The 1990s and 2000s brought new satellites for exploring the gamma-ray universe, the construction and first operation of LIGO and AMANDA, a neutrino detector built under the ice at the South Pole.
In 2005, NASA's Swift satellite showed that short gamma ray bursts likely come from merging neutron stars.
Soon after, NASA launched Fermi, providing our best-ever view of the gamma-ray sky.
AMANDA morphed into IceCube, which was completed in 2010.
It monitors a cubic kilometer of ice under the South Pole for neutrinos.
The same year, LIGO shut down for years of upgrades.
IceCube reported than two dozen high-energy neutrinos, likely arrivals from beyond our galaxy.
In 2015, the upgraded LIGO saw the first gravitational waves, the source: merging black holes over a billion light-years away.
And in 2017, gamma-ray counterparts accompanied both a gravitational wave event and a cosmic neutrino source.
Multi-messenger astronomy and its promise of greater insight into the most powerful processes in the Universe has arrived.
Students at Canyon High School in California are introducing computer science and engineering to students at a younger age, giving them real-world experience, but also allowing their creativity to shine.
This segment is part of American Graduate: Getting to Work, a public media initiative made possible by the Corporation for Public Broadcasting.
Common applications such as Facebook, Twitter and smartphone apps are things that are used across generations, cultures and worldwide locations, but who's responsible for building these computer and technology-based apps?
In today's ever-changing workforce, computer science and engineering is in high demand and constantly looking for new, talented employees.
Computer science is an exponentially growing industry and there is a large deficit of programmers, so it is very necessary now that we are motivating more people in our generation to go into computer science because so many programmers are needed now, and the number of programmers that we will need in the future will only grow as technology continues to develop.
With this high demand for programmers and engineers, schools have had to figure out how to introduce this technical field to students at a younger age.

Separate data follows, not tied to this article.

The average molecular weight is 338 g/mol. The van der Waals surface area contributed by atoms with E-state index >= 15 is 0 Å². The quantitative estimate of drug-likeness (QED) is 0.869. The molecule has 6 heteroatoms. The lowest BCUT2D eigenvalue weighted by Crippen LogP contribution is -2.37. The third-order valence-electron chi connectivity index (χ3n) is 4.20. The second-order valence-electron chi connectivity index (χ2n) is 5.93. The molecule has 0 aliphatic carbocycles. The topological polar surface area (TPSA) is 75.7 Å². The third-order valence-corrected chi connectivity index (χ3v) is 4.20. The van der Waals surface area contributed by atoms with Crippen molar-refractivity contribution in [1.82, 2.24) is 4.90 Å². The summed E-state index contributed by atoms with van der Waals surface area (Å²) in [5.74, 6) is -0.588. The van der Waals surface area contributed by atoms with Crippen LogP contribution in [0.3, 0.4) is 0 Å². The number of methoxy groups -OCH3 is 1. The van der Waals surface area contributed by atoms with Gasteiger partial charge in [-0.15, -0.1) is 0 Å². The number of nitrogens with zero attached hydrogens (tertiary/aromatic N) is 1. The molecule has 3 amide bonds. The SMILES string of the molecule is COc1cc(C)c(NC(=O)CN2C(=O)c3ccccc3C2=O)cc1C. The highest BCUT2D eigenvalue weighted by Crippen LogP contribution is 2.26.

Enter Career Technical Education, a program of courses that schools use to help students careers and become career-ready.
Here at Canyon High School, the computer science pathway gives high school students real-world experience and practice.
In the computer science pathway, students have several opportunities.
The goal of the capstone course is for them to be able to show off, to be able to build an app with a group of their peers that can be deployed to an app store such as Google Play or iTunes.
We have professionals that come in and speak to our classes.
One professional recently talked about internship opportunities that can be made available to high school students.
The CTE computer science pathway not only provide courses for students to grow their technical skills, but also allows them to let their creativity shine.
The most unique thing about our program is the long-term goal to work with the art department to be able to create real-world environment where programmers and artists work together, like you'd find in a large corporation, to allow students to really show off.
Even if students don't end up pursuing a career in programming, the skills learned in these classes are very valuable.
Boss and scientific director of quality, Jessica Lee, uses her experiences from computer science classes in her current career.
In undergrad, I took a computer science class in Java programming, and I actually liked it so much that I became the tutor for the class, and what I liked about it was the logical thought process involved in programming language, the if-then statements, and I find that even though I'm not a computer scientist now, I still use a lot of that logical thought process in my problem solving at work.
Not only does computer science guide students to engineering and programming careers, but it also translates into other fields.
Christian Jimenez, director of Front End Engineering from tech start-up company GoodRX, believes that the skills learned from computer science can be applied in other areas.
It helped me a lot with math because there's like... like, math is very logical, and I think computer science is very logical.
It tells you how to follow rules and how to take the order of these rules, and they're just conditions, and with these conditions, you can solve a problem.
But even in writing, writing has a structure, and you can get very creative with how you use that structure, but there are rules that bind the structure.
Just as the workforce is continuously evolving, technology must continue to develop as well.